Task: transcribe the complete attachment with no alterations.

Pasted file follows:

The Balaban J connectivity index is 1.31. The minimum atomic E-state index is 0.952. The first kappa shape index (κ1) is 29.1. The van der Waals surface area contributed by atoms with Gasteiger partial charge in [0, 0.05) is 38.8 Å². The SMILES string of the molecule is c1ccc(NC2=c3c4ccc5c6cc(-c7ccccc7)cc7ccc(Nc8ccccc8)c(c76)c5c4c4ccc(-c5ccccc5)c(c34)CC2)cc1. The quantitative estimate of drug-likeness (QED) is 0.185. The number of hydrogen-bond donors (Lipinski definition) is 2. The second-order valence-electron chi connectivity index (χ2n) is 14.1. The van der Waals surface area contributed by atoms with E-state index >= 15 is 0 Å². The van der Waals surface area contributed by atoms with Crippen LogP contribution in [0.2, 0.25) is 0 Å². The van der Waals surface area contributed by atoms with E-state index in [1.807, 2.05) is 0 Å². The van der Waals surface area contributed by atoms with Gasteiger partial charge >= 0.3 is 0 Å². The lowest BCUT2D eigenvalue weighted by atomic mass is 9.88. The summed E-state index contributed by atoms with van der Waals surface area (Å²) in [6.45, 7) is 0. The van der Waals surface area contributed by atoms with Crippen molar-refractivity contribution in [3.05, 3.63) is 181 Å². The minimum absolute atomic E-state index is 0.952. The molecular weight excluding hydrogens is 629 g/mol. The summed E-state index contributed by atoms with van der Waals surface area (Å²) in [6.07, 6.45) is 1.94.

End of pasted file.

The Balaban J connectivity index is 1.31. The minimum atomic E-state index is 0.952. The first kappa shape index (κ1) is 29.1. The van der Waals surface area contributed by atoms with Gasteiger partial charge in [0, 0.05) is 38.8 Å². The SMILES string of the molecule is c1ccc(NC2=c3c4ccc5c6cc(-c7ccccc7)cc7ccc(Nc8ccccc8)c(c76)c5c4c4ccc(-c5ccccc5)c(c34)CC2)cc1. The quantitative estimate of drug-likeness (QED) is 0.185. The number of hydrogen-bond donors (Lipinski definition) is 2. The second-order valence-electron chi connectivity index (χ2n) is 14.1. The van der Waals surface area contributed by atoms with E-state index >= 15 is 0 Å². The van der Waals surface area contributed by atoms with Crippen LogP contribution in [0.2, 0.25) is 0 Å². The van der Waals surface area contributed by atoms with E-state index in [1.807, 2.05) is 0 Å². The van der Waals surface area contributed by atoms with Gasteiger partial charge >= 0.3 is 0 Å². The lowest BCUT2D eigenvalue weighted by atomic mass is 9.88. The summed E-state index contributed by atoms with van der Waals surface area (Å²) in [6.45, 7) is 0. The van der Waals surface area contributed by atoms with Crippen molar-refractivity contribution in [3.05, 3.63) is 181 Å². The minimum absolute atomic E-state index is 0.952. The molecular weight excluding hydrogens is 629 g/mol. The summed E-state index contributed by atoms with van der Waals surface area (Å²) in [6.07, 6.45) is 1.94.